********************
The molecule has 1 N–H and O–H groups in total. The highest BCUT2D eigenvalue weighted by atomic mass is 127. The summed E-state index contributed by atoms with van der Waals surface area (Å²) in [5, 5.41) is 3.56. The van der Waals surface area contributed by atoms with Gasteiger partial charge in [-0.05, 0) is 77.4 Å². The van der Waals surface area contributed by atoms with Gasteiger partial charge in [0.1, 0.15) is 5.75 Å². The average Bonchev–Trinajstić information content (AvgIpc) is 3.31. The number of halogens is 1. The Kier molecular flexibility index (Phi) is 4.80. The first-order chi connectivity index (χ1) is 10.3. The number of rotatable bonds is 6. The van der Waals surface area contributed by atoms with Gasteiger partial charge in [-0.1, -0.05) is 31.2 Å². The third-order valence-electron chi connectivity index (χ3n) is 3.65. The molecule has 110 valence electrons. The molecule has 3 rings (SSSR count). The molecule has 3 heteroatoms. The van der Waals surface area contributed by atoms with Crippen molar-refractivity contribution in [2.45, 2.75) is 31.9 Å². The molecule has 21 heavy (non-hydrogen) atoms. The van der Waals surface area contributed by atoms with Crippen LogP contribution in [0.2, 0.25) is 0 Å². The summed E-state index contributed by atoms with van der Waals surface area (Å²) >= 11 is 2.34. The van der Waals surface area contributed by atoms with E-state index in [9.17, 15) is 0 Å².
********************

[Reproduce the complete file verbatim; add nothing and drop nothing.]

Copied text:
The molecule has 1 N–H and O–H groups in total. The highest BCUT2D eigenvalue weighted by atomic mass is 127. The summed E-state index contributed by atoms with van der Waals surface area (Å²) in [5, 5.41) is 3.56. The van der Waals surface area contributed by atoms with Gasteiger partial charge in [-0.05, 0) is 77.4 Å². The van der Waals surface area contributed by atoms with Gasteiger partial charge in [0.1, 0.15) is 5.75 Å². The average Bonchev–Trinajstić information content (AvgIpc) is 3.31. The number of halogens is 1. The Kier molecular flexibility index (Phi) is 4.80. The first-order chi connectivity index (χ1) is 10.3. The number of rotatable bonds is 6. The van der Waals surface area contributed by atoms with Gasteiger partial charge in [-0.1, -0.05) is 31.2 Å². The third-order valence-electron chi connectivity index (χ3n) is 3.65. The molecule has 110 valence electrons. The molecule has 3 rings (SSSR count). The molecule has 3 heteroatoms. The van der Waals surface area contributed by atoms with Crippen molar-refractivity contribution in [2.45, 2.75) is 31.9 Å². The molecule has 21 heavy (non-hydrogen) atoms. The van der Waals surface area contributed by atoms with Crippen LogP contribution in [0.2, 0.25) is 0 Å². The summed E-state index contributed by atoms with van der Waals surface area (Å²) >= 11 is 2.34. The van der Waals surface area contributed by atoms with E-state index in [9.17, 15) is 0 Å².